“The face-swapping are deep forgeries,” Coleman said. “Some of them are funny, and some of them are used for fraud.”
He said the videos could also be potentially dangerous.
On March 16, during the Russian military action in Ukraine, a deepfake surfaced on Ukrainian President Volodymyr Zelensky’s social media. The video showed Zelensky giving a speech. However, he was pixelated and had a deeper voice than usual. After the video was branded a deepfake, Meta – Facebook’s parent company – quickly removed the video from all of its platforms and posted the next statementclaiming that the company “promptly reviewed and removed this video for violating our policy against misleading manipulated media, and notified our peers on other platforms.”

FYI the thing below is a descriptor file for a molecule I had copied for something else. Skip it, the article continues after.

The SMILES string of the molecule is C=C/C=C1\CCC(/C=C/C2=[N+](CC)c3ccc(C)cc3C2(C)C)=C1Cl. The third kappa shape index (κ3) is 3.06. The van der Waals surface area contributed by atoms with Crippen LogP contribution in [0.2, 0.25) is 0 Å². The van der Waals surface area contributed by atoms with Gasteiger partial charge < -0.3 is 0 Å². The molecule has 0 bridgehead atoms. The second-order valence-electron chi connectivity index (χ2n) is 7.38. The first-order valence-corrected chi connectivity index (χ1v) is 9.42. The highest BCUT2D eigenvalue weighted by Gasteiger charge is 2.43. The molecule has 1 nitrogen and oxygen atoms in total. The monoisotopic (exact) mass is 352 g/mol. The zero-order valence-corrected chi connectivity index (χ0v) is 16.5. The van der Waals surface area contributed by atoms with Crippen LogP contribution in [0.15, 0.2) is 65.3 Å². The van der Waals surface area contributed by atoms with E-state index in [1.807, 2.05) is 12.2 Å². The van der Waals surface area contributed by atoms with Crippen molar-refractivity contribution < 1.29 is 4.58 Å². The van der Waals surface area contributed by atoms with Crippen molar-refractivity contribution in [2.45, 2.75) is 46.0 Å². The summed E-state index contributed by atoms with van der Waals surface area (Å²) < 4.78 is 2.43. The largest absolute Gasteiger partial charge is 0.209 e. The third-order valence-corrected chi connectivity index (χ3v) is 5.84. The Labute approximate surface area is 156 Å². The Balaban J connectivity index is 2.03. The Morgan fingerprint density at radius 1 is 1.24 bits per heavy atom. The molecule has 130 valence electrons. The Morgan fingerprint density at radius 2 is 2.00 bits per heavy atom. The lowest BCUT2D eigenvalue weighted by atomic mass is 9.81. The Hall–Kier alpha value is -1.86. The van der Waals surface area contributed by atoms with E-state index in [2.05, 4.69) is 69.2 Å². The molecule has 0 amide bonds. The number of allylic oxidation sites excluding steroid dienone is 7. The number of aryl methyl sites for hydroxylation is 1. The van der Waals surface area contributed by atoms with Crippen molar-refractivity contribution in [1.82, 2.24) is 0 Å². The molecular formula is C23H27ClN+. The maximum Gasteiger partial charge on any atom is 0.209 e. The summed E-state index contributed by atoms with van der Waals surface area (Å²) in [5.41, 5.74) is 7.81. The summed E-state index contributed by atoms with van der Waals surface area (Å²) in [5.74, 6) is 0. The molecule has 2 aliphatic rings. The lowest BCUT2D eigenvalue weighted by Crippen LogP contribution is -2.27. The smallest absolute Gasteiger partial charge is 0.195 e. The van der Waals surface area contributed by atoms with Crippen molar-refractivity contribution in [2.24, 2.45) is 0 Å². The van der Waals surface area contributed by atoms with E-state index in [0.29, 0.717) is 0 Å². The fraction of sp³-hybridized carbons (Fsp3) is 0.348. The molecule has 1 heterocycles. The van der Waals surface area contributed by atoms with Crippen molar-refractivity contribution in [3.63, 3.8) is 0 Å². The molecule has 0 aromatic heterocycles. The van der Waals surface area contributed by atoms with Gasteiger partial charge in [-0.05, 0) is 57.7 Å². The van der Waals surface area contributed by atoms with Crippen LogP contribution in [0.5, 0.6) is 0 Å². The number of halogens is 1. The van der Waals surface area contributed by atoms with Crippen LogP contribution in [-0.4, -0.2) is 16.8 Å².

This wasn’t the first time Meta had tackled deepfakes. Ahead of the 2020 presidential election, the company banned deepfakes and other manipulated videos citing dangerous tactics that could mislead the public.
In a 2020 Facebook press release, the company said it was working on the issue and “strengthen their policy against deceptive manipulated videos.” Facebook’s Manipulated Media Politics indicates that non-parody or satirical videos edited to mislead people, or videos that use AI to appear authentic will be removed.
There are no public figures on how many deepfake videos Facebook has removed, but in a statement the company said it was “working with others in this area to find solutions with real impact.”
In September 2019, the company created a “Deep Forgery Detection Challenge” which asked experts in the field to help create open-source tools to detect deepfakes.
Meta has also partnered with outlets like Reuters to help identify deepfakes and offer free online training on how to identify manipulated visuals.